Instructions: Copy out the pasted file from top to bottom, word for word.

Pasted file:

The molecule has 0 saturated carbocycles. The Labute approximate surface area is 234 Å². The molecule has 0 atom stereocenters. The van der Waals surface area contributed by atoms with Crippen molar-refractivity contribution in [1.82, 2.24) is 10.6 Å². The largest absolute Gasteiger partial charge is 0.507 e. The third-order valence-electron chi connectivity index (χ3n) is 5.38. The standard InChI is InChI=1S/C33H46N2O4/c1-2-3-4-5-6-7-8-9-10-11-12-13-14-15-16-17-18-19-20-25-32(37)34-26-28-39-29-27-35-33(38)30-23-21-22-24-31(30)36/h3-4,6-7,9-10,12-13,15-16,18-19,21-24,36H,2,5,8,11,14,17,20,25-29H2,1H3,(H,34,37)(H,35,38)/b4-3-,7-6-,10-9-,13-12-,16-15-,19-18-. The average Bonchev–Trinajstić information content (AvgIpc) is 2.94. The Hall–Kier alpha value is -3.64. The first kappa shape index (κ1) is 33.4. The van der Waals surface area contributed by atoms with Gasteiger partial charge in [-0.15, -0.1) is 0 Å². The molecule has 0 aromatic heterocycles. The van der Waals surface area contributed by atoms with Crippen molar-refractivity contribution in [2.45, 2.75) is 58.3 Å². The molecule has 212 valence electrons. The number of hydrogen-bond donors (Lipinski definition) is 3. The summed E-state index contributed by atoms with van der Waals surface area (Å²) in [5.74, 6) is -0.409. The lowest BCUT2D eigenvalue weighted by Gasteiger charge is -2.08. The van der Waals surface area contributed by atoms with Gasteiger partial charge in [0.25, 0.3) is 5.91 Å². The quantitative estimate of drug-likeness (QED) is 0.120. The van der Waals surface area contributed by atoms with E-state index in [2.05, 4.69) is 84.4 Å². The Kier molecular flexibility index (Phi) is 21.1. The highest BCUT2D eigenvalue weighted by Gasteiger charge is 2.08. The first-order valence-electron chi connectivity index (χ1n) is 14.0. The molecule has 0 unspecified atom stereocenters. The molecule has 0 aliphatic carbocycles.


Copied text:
The molecule has 0 saturated carbocycles. The Labute approximate surface area is 234 Å². The molecule has 0 atom stereocenters. The van der Waals surface area contributed by atoms with Crippen molar-refractivity contribution in [1.82, 2.24) is 10.6 Å². The largest absolute Gasteiger partial charge is 0.507 e. The third-order valence-electron chi connectivity index (χ3n) is 5.38. The standard InChI is InChI=1S/C33H46N2O4/c1-2-3-4-5-6-7-8-9-10-11-12-13-14-15-16-17-18-19-20-25-32(37)34-26-28-39-29-27-35-33(38)30-23-21-22-24-31(30)36/h3-4,6-7,9-10,12-13,15-16,18-19,21-24,36H,2,5,8,11,14,17,20,25-29H2,1H3,(H,34,37)(H,35,38)/b4-3-,7-6-,10-9-,13-12-,16-15-,19-18-. The average Bonchev–Trinajstić information content (AvgIpc) is 2.94. The Hall–Kier alpha value is -3.64. The first kappa shape index (κ1) is 33.4. The van der Waals surface area contributed by atoms with Gasteiger partial charge in [-0.15, -0.1) is 0 Å². The molecule has 0 aromatic heterocycles. The van der Waals surface area contributed by atoms with Crippen molar-refractivity contribution in [2.45, 2.75) is 58.3 Å². The molecule has 212 valence electrons. The number of hydrogen-bond donors (Lipinski definition) is 3. The summed E-state index contributed by atoms with van der Waals surface area (Å²) in [5.74, 6) is -0.409. The lowest BCUT2D eigenvalue weighted by Gasteiger charge is -2.08. The van der Waals surface area contributed by atoms with Gasteiger partial charge in [0.25, 0.3) is 5.91 Å². The quantitative estimate of drug-likeness (QED) is 0.120. The van der Waals surface area contributed by atoms with E-state index in [2.05, 4.69) is 84.4 Å². The Kier molecular flexibility index (Phi) is 21.1. The highest BCUT2D eigenvalue weighted by Gasteiger charge is 2.08. The first-order valence-electron chi connectivity index (χ1n) is 14.0. The molecule has 0 unspecified atom stereocenters. The molecule has 0 aliphatic carbocycles.